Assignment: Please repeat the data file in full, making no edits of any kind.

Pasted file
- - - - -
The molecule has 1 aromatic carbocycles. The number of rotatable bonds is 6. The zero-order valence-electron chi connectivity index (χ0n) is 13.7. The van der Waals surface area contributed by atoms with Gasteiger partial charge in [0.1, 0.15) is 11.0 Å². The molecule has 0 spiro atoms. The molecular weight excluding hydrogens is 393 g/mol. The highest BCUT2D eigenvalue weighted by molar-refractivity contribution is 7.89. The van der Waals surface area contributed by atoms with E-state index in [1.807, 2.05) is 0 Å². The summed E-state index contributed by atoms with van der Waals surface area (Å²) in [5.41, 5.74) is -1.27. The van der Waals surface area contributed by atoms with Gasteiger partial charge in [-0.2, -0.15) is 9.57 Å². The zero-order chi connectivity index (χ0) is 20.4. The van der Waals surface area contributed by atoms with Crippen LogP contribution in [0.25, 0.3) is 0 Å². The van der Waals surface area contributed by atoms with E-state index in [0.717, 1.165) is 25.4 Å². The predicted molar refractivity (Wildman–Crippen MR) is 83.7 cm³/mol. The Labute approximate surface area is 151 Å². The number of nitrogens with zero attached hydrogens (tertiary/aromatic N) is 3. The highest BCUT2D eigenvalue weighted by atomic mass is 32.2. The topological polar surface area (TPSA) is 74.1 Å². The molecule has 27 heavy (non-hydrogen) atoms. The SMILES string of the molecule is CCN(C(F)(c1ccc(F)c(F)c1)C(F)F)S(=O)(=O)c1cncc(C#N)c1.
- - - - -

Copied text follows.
The molecule has 1 aromatic carbocycles. The number of rotatable bonds is 6. The zero-order valence-electron chi connectivity index (χ0n) is 13.7. The van der Waals surface area contributed by atoms with Gasteiger partial charge in [0.1, 0.15) is 11.0 Å². The molecule has 0 spiro atoms. The molecular weight excluding hydrogens is 393 g/mol. The highest BCUT2D eigenvalue weighted by molar-refractivity contribution is 7.89. The van der Waals surface area contributed by atoms with E-state index in [1.807, 2.05) is 0 Å². The summed E-state index contributed by atoms with van der Waals surface area (Å²) in [5.41, 5.74) is -1.27. The van der Waals surface area contributed by atoms with Gasteiger partial charge in [-0.2, -0.15) is 9.57 Å². The zero-order chi connectivity index (χ0) is 20.4. The van der Waals surface area contributed by atoms with Crippen LogP contribution in [0.25, 0.3) is 0 Å². The van der Waals surface area contributed by atoms with E-state index in [0.717, 1.165) is 25.4 Å². The predicted molar refractivity (Wildman–Crippen MR) is 83.7 cm³/mol. The Labute approximate surface area is 151 Å². The number of nitrogens with zero attached hydrogens (tertiary/aromatic N) is 3. The highest BCUT2D eigenvalue weighted by atomic mass is 32.2. The topological polar surface area (TPSA) is 74.1 Å². The molecule has 27 heavy (non-hydrogen) atoms. The SMILES string of the molecule is CCN(C(F)(c1ccc(F)c(F)c1)C(F)F)S(=O)(=O)c1cncc(C#N)c1.